Hey Jimmy: heard about the minister who thinks most beggars are Scots?

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Scotland was on the warpath last night after David Maclean, the outspoken Home Office minister, said that most beggars in London are Scots who sleep on the streets because they find it more pleasant.

No English politician would have been so outspoken or, perhaps, so silly. But the Scottish-born Mr Maclean, who sits for an English border constituency, said that, unlike Tony Blair, he always gave them something: "I always give them something - I give them a piece of my mind. Most of them are Scottish and I've never met one yet who politely and gently asked for money.

"There are no genuine beggars. Those who are in need have got all the social benefits they require. Every time we go and check, we find they won't go in hostels. Beggars are doing so out of choice because they find it more pleasant."

Mr Maclean is a salt-tongued populist rightwinger. His remarks to the News & Star newspaper in Carlisle, are unlikely to have pleased three Scottish Cabinet ministers - Michael Forsyth, Malcolm Rifkind, and Ian Lang - who are fighting to keep their seats at the election.

Labour and the Scottish National Party accused Mr Maclean of insulting fellow Scots. The shadow Scottish Secretary George Robertson said he was trying to appeal to low prejudice. "What we've got ... is an outrageous and insulting offence to the Scots and to people in Glasgow," he said.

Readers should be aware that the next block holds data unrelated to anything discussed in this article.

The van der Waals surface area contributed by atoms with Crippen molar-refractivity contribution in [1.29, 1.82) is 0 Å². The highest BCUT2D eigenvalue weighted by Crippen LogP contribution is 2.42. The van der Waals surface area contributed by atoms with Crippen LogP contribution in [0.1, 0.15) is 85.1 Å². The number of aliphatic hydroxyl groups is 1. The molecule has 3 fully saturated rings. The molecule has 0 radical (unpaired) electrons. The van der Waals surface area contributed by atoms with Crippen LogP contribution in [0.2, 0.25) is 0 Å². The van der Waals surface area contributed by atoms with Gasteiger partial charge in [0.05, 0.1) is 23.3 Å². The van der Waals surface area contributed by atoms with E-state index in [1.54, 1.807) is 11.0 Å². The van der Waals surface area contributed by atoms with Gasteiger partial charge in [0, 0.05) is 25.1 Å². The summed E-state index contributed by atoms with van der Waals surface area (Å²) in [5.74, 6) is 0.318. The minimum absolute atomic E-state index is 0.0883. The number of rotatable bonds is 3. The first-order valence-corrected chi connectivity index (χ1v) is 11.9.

But Mr Maclean stood by his remarks last night. He said he was often accosted by aggressive Scottish beggars and drunks, who frightened visitors in London. He said: "I meant no insult to the Scottish people. How could I? I am a Scot myself and proud of it. But if anyone has taken offence at Labour's distortions, I am truly sorry." Alex Salmond, leader of the SNP, said: "It's insulting to Scots and irresponsible for a Home Office minister."

Mr Maclean has a reputation for verbally swinging the claymore at Westminster. One of his law-and-order speeches, calling for "vermin" to be driven the streets and praising vigilantes, was censured as too right wing even for the Home Office.

Earlier this week, Tony Blair faced criticism for advocating "zero tolerance" and saying he did not give to beggars. This time, the Labour leader will not be trying to match the Tory rhetoric.

King of Scotland, page 15